This may seem like a trick question at first. Why would you admit to losing
your patience? Isn’t that a bad thing?
The fact is, we all lose our patience at times. The important thing is how we
react. Did you lose control of yourself or did you keep your emotions in check.
So how do you answer this question?
Explain a situation in which a customer tested your patience and pressed your
buttons. Then talk about the positives. Did you manage to maintain a
professional demeanour and leave your emotions out of the argument? These kinds of positives are the details you should focus on when describing
a time you lost your patience.

As a Cabin Crew/Airport Staff you will, unfortunately, come across situations in which
passengers refuse to follow the rules. These types of situational interview
questions are designed to figure out if you are capable of handling such
situations in the correct manner.
When answering this question, show that you understand the basic guidelines
for dealing with problematic situations. Communication is key to solving
customer problems and complaints, so show that you can utilise your
communication skills to deescalate problematic situations.
Here is an example: ‘If the passenger reused to follow the rules, I would
initially try to engage with he or she on a personal level. If the passenger
continued to be uncooperative, I would utilise my conflict management skills
while conveying the importance of following regulations on aircraft for the
safety of everyone. I would continue to emphasise the importance of
the rules’.

As a Cabin Crew or an aspiring Cabin Crew, you probably have a good
idea what you would do if there was an emergency during a flight.
Hiring managers asks this question because they want to see if you would
maintain your composure and follow protocols in such an event.
Describe the basics – you would maintain a calm demeanour, ensure the
passengers were wearing their seat-belts and aware of safety procedures,
make sound, logical decisions.
Here is an example: ‘I would first conduct my own safety processes, before
instructing the passengers to do the same in a reassuring manner.
Additionally, I would control my breathing and maintain a professional, relaxed
demeanour in order to reduce panic among passengers. Then I would ensure
I was aware of the location of the exit doors and prepare to deliver further
instructions to passengers’.

The goal of this question is to work out if you’re passionate about the aviation
industry. Cabin Crew that are passionate about their job are usually very
good at their job.

When answering this question, touch on a time you travelled to a location that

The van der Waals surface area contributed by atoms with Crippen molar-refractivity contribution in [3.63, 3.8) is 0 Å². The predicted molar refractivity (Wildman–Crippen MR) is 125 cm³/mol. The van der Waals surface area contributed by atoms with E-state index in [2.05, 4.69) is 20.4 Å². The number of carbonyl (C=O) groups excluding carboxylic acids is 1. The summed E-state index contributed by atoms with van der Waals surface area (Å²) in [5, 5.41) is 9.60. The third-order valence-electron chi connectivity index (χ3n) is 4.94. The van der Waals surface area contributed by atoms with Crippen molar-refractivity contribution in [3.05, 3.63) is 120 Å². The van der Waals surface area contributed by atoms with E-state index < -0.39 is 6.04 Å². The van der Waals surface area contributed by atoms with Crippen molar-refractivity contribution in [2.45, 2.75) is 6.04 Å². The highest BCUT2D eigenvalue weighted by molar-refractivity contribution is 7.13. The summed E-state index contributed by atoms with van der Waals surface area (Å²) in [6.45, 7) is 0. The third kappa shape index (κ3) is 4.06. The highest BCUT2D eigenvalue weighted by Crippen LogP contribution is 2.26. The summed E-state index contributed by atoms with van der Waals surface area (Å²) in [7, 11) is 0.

you loved. Describe the plane itself to show your interest in the aviation
industry and discuss aspects of the flight that made it enjoyable.

If you have not travelled by air – you can inform that you have never travelled by air before and then share an example of a friend or relatives experience too.

One of the best ways to answer this question is to provide an example of a
time when you found yourself in a similar situation. Show that you acted
professionally, kept your cool and provided a resolution to the situation.

When asking this question, hiring managers are attempting to work out how
you manage disagreement. The key is to show that you would try to find a
win-win situation that didn’t escalate conflict.
Don’t state that you’d put the Manager in his place and don’t state that you’d
instantly follow the order.
However, if the order would jeopardise the safety of passengers or
colleagues, state that you would politely and professionally say no while
attempting to mitigate conflict.
Here is an example: ‘I would ask the manager to repeat the instructions to
ensure that I fully understood what he or she was asking me to do. If I still
thought this was not standard procedure, I would explain my concerns in a
polite, professional manner. If the manager insisted on me carrying out the
task, I would follow the instructions as I respect the opinion of Management.
However, if I believed the instruction was a potential safety issue, I would
politely explain that I would not perform the task’.

This is a simple question, but a surprising number of candidates are caught
out by it. Hiring managers ask it because they want to know that they have
done some research and genuinely want to work for their airline.
Even if you have researched the airline, you may not be sure which
destinations they fly to. So ensure to check this out before your interview.